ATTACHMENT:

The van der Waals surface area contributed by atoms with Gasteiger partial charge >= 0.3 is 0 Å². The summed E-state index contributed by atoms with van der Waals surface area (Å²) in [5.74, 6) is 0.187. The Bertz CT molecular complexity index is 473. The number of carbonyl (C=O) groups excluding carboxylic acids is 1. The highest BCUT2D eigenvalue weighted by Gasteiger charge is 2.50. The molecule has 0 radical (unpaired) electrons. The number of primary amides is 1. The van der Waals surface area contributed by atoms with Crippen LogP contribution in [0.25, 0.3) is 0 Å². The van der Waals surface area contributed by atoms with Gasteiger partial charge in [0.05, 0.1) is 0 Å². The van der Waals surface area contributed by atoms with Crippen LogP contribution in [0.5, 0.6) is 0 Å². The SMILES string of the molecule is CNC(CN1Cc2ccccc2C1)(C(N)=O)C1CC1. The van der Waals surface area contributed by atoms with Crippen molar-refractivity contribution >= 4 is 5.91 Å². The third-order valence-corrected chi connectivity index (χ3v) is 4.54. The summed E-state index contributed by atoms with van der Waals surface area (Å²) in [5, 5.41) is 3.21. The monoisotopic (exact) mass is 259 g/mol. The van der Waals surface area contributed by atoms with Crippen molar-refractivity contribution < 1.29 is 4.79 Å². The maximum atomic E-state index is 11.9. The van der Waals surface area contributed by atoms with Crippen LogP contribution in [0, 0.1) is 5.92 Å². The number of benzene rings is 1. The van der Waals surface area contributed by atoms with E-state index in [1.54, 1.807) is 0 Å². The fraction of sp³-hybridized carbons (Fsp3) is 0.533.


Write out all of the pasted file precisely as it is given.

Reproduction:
The van der Waals surface area contributed by atoms with Gasteiger partial charge >= 0.3 is 0 Å². The summed E-state index contributed by atoms with van der Waals surface area (Å²) in [5.74, 6) is 0.187. The Bertz CT molecular complexity index is 473. The number of carbonyl (C=O) groups excluding carboxylic acids is 1. The highest BCUT2D eigenvalue weighted by Gasteiger charge is 2.50. The molecule has 0 radical (unpaired) electrons. The number of primary amides is 1. The van der Waals surface area contributed by atoms with Crippen LogP contribution in [0.25, 0.3) is 0 Å². The van der Waals surface area contributed by atoms with Gasteiger partial charge in [0.05, 0.1) is 0 Å². The van der Waals surface area contributed by atoms with Crippen LogP contribution in [0.5, 0.6) is 0 Å². The SMILES string of the molecule is CNC(CN1Cc2ccccc2C1)(C(N)=O)C1CC1. The van der Waals surface area contributed by atoms with Crippen molar-refractivity contribution >= 4 is 5.91 Å². The third-order valence-corrected chi connectivity index (χ3v) is 4.54. The summed E-state index contributed by atoms with van der Waals surface area (Å²) in [5, 5.41) is 3.21. The monoisotopic (exact) mass is 259 g/mol. The van der Waals surface area contributed by atoms with Crippen molar-refractivity contribution < 1.29 is 4.79 Å². The maximum atomic E-state index is 11.9. The van der Waals surface area contributed by atoms with Crippen LogP contribution in [0, 0.1) is 5.92 Å². The number of benzene rings is 1. The van der Waals surface area contributed by atoms with E-state index in [1.54, 1.807) is 0 Å². The fraction of sp³-hybridized carbons (Fsp3) is 0.533.